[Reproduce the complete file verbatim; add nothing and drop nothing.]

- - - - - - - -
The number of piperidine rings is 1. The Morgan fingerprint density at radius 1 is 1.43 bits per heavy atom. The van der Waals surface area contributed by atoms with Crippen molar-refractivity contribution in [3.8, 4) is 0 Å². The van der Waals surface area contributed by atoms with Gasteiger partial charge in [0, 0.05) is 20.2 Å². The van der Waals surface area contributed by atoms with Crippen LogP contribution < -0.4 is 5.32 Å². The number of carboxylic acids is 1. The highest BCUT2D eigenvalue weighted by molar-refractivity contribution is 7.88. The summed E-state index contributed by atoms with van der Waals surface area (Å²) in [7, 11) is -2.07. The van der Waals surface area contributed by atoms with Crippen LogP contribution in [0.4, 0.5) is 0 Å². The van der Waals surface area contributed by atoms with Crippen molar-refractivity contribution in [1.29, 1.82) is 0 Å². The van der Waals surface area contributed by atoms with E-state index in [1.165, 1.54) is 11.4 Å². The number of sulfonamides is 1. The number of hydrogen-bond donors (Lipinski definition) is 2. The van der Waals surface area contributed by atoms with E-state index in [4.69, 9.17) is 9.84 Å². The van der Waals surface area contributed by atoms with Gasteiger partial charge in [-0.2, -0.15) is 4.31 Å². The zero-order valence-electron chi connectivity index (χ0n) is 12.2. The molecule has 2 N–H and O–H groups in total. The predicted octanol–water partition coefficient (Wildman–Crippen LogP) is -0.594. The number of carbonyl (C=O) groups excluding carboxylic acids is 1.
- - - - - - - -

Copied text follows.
The number of piperidine rings is 1. The Morgan fingerprint density at radius 1 is 1.43 bits per heavy atom. The van der Waals surface area contributed by atoms with Crippen molar-refractivity contribution in [3.8, 4) is 0 Å². The van der Waals surface area contributed by atoms with Gasteiger partial charge in [0, 0.05) is 20.2 Å². The van der Waals surface area contributed by atoms with Crippen LogP contribution < -0.4 is 5.32 Å². The number of carboxylic acids is 1. The highest BCUT2D eigenvalue weighted by molar-refractivity contribution is 7.88. The summed E-state index contributed by atoms with van der Waals surface area (Å²) in [7, 11) is -2.07. The van der Waals surface area contributed by atoms with Crippen LogP contribution in [0.4, 0.5) is 0 Å². The van der Waals surface area contributed by atoms with Crippen molar-refractivity contribution in [1.29, 1.82) is 0 Å². The van der Waals surface area contributed by atoms with E-state index in [1.165, 1.54) is 11.4 Å². The number of sulfonamides is 1. The number of hydrogen-bond donors (Lipinski definition) is 2. The van der Waals surface area contributed by atoms with E-state index in [4.69, 9.17) is 9.84 Å². The van der Waals surface area contributed by atoms with Gasteiger partial charge in [-0.2, -0.15) is 4.31 Å². The zero-order valence-electron chi connectivity index (χ0n) is 12.2. The molecule has 2 N–H and O–H groups in total. The predicted octanol–water partition coefficient (Wildman–Crippen LogP) is -0.594. The number of carbonyl (C=O) groups excluding carboxylic acids is 1.